underlying dynamics will not change. I am interested in finding 
solutions to that dynamic, not in providing a stopgap measure. I think 
said solutions will HAVE to arise from the players, not from a 
supposedly-all-powerful-but-actually-flawed "God" up in admin-land.

Unfortunately, as Dr Cat well knows, a stopgap measure has immediate 
commercial appeal. ;)

[Total aside: the fact that virtual environments by their nature will 
ALWAYS have a "god" lurking out there--even if it's only the guy who 
has the power to turn the machine off--introduces an often baffling 
social dynamic into the design. Thoughts, anyone?]

> And most importantly, I think it would be a really positive PR move. 
[snip]
> Taking something very dramatic, which a lot of players have talked 
about,
> and making a big, bold, obvious change and slathering "this is here 
> because players asked us for it" all over the thing, that would be a 
very
> helpful PR move in my opinion, even if the gameplay of it didn't 
work as
> well as the people asking for it had hoped for.

I believe that if we did this, and it didn't work out as they had 
hoped for, they would blame us for "not doing it right." Without 
understanding the underlying dynamic. More interesting to me is seeing 
stuff like this article show up on the fan sites. (Warning, lengthy 
quoted article follows). I find the final paragraph particularly 
cheering and interesting:


------<start quote>-------

Sonoma-Oasis Call to Arms; Restructuring of the Oasis Guards

After careful consideration we have appointed Lord Dyvim Slorm (ICQ# 
774416) as the first Captain of the Oasis Guards. Dyvim now faces the 
unenviable task of heading perhaps the first (and currently least 
organized) group of city law-enforcement players in UO. We are 
implementing the following changes to the Oasis Guards, largely in 
response to those players who have been wronged by overly enthusiatic 
volunteer Oasis Guards who did not have an adequate understanding of 
the principles behind our city:

- An Oasis Guard guildstone has been placed in the Inn. All guilded 
guards will be removed from the [Oasis] guild, and added to the [Oasis 
Guards] (abbreviated OaG). We have had many problems with criminals 
impersonating guards. If the guard is not guilded as [OaG] or [Oasis], 
please check with us or our page 
(http://steroid.cchem.berkeley.edu/~fields/main.htm) before taking 
their word as fact. ONCE AGAIN, to clarify, NO guard has the authority 
to "ban" or list as KoS any player. If someone claiming to be a guard 
tells you that you are "banned" from Oasis, please ICQ me at 5896613 
with their name.

- The Oasis Guards will be stratified to recognize those who have 
dedicated a large percentage of their UO time to being responsible 
peacemakers and effective law enforcers. We always prefer peacemaking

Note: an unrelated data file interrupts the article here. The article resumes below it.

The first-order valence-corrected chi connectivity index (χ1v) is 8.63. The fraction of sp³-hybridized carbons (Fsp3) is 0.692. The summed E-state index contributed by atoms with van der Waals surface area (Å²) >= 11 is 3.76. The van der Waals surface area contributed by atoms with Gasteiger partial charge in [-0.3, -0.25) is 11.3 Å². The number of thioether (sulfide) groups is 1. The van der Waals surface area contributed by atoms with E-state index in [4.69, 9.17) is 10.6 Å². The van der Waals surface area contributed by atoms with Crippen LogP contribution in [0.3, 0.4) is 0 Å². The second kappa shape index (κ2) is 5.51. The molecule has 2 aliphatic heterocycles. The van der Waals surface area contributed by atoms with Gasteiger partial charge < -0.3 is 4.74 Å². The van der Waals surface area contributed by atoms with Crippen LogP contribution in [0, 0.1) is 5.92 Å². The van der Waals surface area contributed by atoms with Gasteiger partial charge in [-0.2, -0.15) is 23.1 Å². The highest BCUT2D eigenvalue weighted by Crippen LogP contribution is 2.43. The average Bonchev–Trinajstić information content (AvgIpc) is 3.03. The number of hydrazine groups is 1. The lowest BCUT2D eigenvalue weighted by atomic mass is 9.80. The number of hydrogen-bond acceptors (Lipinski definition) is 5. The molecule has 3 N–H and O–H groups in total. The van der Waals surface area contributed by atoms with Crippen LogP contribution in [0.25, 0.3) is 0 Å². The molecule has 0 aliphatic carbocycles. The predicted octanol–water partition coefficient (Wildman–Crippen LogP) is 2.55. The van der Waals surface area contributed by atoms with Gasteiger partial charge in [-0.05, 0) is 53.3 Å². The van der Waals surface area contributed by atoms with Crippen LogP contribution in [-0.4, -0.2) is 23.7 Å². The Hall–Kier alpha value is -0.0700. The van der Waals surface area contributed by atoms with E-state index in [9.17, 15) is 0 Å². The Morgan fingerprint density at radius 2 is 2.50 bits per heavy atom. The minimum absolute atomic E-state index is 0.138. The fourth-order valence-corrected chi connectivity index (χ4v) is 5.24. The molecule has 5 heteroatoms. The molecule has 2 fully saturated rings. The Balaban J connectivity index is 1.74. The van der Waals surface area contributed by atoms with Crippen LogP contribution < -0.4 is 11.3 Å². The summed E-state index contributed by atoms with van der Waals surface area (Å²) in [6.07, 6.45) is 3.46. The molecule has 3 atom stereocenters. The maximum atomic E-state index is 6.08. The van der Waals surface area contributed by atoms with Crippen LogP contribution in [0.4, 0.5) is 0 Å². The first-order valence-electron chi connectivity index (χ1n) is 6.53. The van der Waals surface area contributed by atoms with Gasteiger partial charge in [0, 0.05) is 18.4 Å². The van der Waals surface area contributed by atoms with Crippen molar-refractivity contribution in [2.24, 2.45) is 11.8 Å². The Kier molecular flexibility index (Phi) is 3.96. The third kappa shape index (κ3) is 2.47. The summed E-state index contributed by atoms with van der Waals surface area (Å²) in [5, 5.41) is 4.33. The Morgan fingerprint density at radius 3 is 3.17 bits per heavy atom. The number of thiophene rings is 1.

over attacking, and the guards will learn to adopt this philosophy.

- Guards will be equipped with platemail suits, bone armor, and 
weapons crafted by the many superb Oasis smiths. Our uniforms will 
also be changed.

- Guards will no longer be accepted on a purely volunteer basis. Dyvim 
will briefly interview each candidate guard to test his or her 
understanding of our laws and maturity in handling situations.

- All official Oasis Guards, whether guilded in other guilds or in 
[Oasis Guards], will be listed on our webpage, with their ICQ#s if 
they allow.

- All requests for immediate assistance should be ICQ'd to Dyvim at 
774416. As our guard ranks develop, back up contacts will be posted.

- Detailed accounts of all complaints about the guards should be sent 
to Dyvim Slorm at ICQ# 774416. An Oasis Guard can be dismissed for any 
action unbecoming of a representative of the city, INCLUDING actions 
which technically are not crimes in Oasis. For example, if you are a 
rampant bug exploiter or like to pk newbie just outside Oasis, you 
will likely be stripped of your guard status.

- Naming of criminals to our Kill on Sight list will still be handled 
by the founders of the city, but we will place special weight on the 
reports of our guards, especially the more senior members. Our 
upcoming Oasis Court will hopefully provide a more fullproof method 
for listing criminals.

Finally, we are expecting a large (I have heard as many as fifty 
players) attack on Oasis to occur this Sunday around our event at 5 pm 
Pacific time led by the FoH. We are asking all players and guilds who 
believe in the concept of the player-founded city and in 
player-sponsored events to move their beliefs into action and assist 
with the defense of the city. Feel free to ICQ me at 5896613 for 
questions or suggestions. We expect gated monsters, energy vortexes, 
as well as direct player invasions. Please see 
http://steroid.cchem.berkeley.edu/~fields/KOSframe.htm to become 
familiar with a list of city criminals, as those players will likely 
lead the attack.

In a sense,. we view this challenge not only as an opportunity to 
engage in perhaps one of the largest PvP events in UO history (which 
will hopefully be fun for all), but also as a test of how much the 
roleplayers and supporters of player events and player-founded cities 
are willing to do endure for our right to peacefully exist.

It is the idealistic goal of most citizens of Oasis that one day the 
city will need few active guards, and the spotlight will rightfully 
fall on our tavernkeepers, smiths, tinkerers, seekers, innkeepers, 
chefs, tailors, beggars, alchemists, mages, bards, rogues, librarians, 
scholars, rangers, miners, assasins, diplomats, and tamers- ALL of 
whom currently exist in Oasis but are frequently overshadowed by 
conflicts with those who would attack us. To approach that state, 
however, we need to continue to surmount substantial challenges- and 
this Sunday, we will face one of them.

----<end quote>-------

-Raph


--
MUD-Dev: Advancing an unrealised future.